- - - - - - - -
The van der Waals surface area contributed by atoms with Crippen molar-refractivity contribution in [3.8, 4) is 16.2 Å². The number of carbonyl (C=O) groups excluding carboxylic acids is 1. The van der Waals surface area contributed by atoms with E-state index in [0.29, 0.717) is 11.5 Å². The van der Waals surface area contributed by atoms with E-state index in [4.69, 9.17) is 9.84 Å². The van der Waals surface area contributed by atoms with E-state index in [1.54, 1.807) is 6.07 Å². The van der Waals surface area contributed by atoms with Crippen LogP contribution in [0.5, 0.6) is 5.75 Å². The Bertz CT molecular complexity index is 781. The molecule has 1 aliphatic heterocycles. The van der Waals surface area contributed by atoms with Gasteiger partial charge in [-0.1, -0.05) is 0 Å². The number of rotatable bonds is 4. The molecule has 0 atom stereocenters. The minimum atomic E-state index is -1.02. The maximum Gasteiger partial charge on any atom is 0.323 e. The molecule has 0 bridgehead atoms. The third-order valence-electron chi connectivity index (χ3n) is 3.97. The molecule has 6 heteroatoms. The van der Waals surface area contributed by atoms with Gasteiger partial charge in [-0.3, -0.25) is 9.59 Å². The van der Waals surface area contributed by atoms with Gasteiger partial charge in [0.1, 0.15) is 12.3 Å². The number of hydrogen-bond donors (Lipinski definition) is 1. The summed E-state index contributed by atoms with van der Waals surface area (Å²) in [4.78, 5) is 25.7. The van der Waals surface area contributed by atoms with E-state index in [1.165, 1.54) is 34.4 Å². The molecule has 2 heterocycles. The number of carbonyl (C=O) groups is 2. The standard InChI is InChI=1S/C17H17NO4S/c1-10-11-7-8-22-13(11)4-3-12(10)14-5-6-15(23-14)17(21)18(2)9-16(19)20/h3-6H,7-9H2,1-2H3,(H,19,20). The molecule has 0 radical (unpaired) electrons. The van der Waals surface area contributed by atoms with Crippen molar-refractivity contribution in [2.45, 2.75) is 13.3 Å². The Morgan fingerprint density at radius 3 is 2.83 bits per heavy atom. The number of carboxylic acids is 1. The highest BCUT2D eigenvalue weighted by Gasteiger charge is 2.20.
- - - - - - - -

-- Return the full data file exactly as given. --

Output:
The van der Waals surface area contributed by atoms with Crippen molar-refractivity contribution in [3.8, 4) is 16.2 Å². The number of carbonyl (C=O) groups excluding carboxylic acids is 1. The van der Waals surface area contributed by atoms with E-state index in [0.29, 0.717) is 11.5 Å². The van der Waals surface area contributed by atoms with E-state index in [4.69, 9.17) is 9.84 Å². The van der Waals surface area contributed by atoms with E-state index in [1.54, 1.807) is 6.07 Å². The van der Waals surface area contributed by atoms with Crippen LogP contribution in [0.5, 0.6) is 5.75 Å². The Bertz CT molecular complexity index is 781. The molecule has 1 aliphatic heterocycles. The van der Waals surface area contributed by atoms with Gasteiger partial charge in [-0.1, -0.05) is 0 Å². The number of rotatable bonds is 4. The molecule has 0 atom stereocenters. The minimum atomic E-state index is -1.02. The maximum Gasteiger partial charge on any atom is 0.323 e. The molecule has 0 bridgehead atoms. The third-order valence-electron chi connectivity index (χ3n) is 3.97. The molecule has 6 heteroatoms. The van der Waals surface area contributed by atoms with Gasteiger partial charge in [-0.3, -0.25) is 9.59 Å². The van der Waals surface area contributed by atoms with Gasteiger partial charge in [0.1, 0.15) is 12.3 Å². The number of hydrogen-bond donors (Lipinski definition) is 1. The summed E-state index contributed by atoms with van der Waals surface area (Å²) in [4.78, 5) is 25.7. The van der Waals surface area contributed by atoms with E-state index in [1.165, 1.54) is 34.4 Å². The molecule has 2 heterocycles. The number of carbonyl (C=O) groups is 2. The standard InChI is InChI=1S/C17H17NO4S/c1-10-11-7-8-22-13(11)4-3-12(10)14-5-6-15(23-14)17(21)18(2)9-16(19)20/h3-6H,7-9H2,1-2H3,(H,19,20). The molecule has 0 radical (unpaired) electrons. The van der Waals surface area contributed by atoms with Crippen molar-refractivity contribution in [2.45, 2.75) is 13.3 Å². The Morgan fingerprint density at radius 3 is 2.83 bits per heavy atom. The number of carboxylic acids is 1. The highest BCUT2D eigenvalue weighted by Gasteiger charge is 2.20.